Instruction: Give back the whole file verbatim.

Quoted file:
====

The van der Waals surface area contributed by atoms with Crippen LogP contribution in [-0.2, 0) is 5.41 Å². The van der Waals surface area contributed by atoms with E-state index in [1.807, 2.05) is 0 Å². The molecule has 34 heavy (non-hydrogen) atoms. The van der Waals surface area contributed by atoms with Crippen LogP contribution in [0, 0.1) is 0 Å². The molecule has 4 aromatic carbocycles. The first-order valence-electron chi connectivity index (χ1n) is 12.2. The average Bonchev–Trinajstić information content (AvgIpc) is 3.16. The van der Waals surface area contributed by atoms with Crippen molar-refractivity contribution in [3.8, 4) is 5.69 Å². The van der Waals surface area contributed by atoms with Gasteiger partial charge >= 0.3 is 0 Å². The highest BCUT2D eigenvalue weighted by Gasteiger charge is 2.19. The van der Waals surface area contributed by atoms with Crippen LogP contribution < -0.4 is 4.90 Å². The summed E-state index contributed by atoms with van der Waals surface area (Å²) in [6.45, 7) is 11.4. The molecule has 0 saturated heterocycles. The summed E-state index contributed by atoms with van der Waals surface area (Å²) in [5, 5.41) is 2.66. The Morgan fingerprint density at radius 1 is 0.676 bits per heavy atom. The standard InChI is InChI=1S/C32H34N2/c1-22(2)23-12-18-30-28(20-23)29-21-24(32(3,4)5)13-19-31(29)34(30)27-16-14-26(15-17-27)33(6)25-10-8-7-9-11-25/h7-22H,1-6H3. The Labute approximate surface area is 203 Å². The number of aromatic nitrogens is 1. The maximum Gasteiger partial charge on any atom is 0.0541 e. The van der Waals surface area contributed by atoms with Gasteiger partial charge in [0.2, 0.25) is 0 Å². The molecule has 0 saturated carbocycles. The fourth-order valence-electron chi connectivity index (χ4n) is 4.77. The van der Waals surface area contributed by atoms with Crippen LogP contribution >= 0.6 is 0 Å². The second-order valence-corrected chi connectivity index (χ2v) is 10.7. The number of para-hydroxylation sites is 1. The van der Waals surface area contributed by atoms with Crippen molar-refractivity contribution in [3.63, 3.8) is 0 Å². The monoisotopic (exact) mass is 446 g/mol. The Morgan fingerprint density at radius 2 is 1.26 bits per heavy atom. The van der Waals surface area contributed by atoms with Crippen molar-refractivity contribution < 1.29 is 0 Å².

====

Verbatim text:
The van der Waals surface area contributed by atoms with Crippen LogP contribution in [-0.2, 0) is 5.41 Å². The van der Waals surface area contributed by atoms with E-state index in [1.807, 2.05) is 0 Å². The molecule has 34 heavy (non-hydrogen) atoms. The van der Waals surface area contributed by atoms with Crippen LogP contribution in [0, 0.1) is 0 Å². The molecule has 4 aromatic carbocycles. The first-order valence-electron chi connectivity index (χ1n) is 12.2. The average Bonchev–Trinajstić information content (AvgIpc) is 3.16. The van der Waals surface area contributed by atoms with Crippen molar-refractivity contribution in [3.8, 4) is 5.69 Å². The van der Waals surface area contributed by atoms with Gasteiger partial charge >= 0.3 is 0 Å². The highest BCUT2D eigenvalue weighted by Gasteiger charge is 2.19. The van der Waals surface area contributed by atoms with Crippen LogP contribution < -0.4 is 4.90 Å². The summed E-state index contributed by atoms with van der Waals surface area (Å²) in [6.45, 7) is 11.4. The molecule has 0 saturated heterocycles. The summed E-state index contributed by atoms with van der Waals surface area (Å²) in [5, 5.41) is 2.66. The Morgan fingerprint density at radius 1 is 0.676 bits per heavy atom. The standard InChI is InChI=1S/C32H34N2/c1-22(2)23-12-18-30-28(20-23)29-21-24(32(3,4)5)13-19-31(29)34(30)27-16-14-26(15-17-27)33(6)25-10-8-7-9-11-25/h7-22H,1-6H3. The Labute approximate surface area is 203 Å². The number of aromatic nitrogens is 1. The maximum Gasteiger partial charge on any atom is 0.0541 e. The van der Waals surface area contributed by atoms with Gasteiger partial charge in [0.2, 0.25) is 0 Å². The molecule has 0 saturated carbocycles. The fourth-order valence-electron chi connectivity index (χ4n) is 4.77. The van der Waals surface area contributed by atoms with Crippen LogP contribution >= 0.6 is 0 Å². The second-order valence-corrected chi connectivity index (χ2v) is 10.7. The number of para-hydroxylation sites is 1. The van der Waals surface area contributed by atoms with Crippen molar-refractivity contribution in [3.63, 3.8) is 0 Å². The monoisotopic (exact) mass is 446 g/mol. The Morgan fingerprint density at radius 2 is 1.26 bits per heavy atom. The van der Waals surface area contributed by atoms with Crippen molar-refractivity contribution < 1.29 is 0 Å².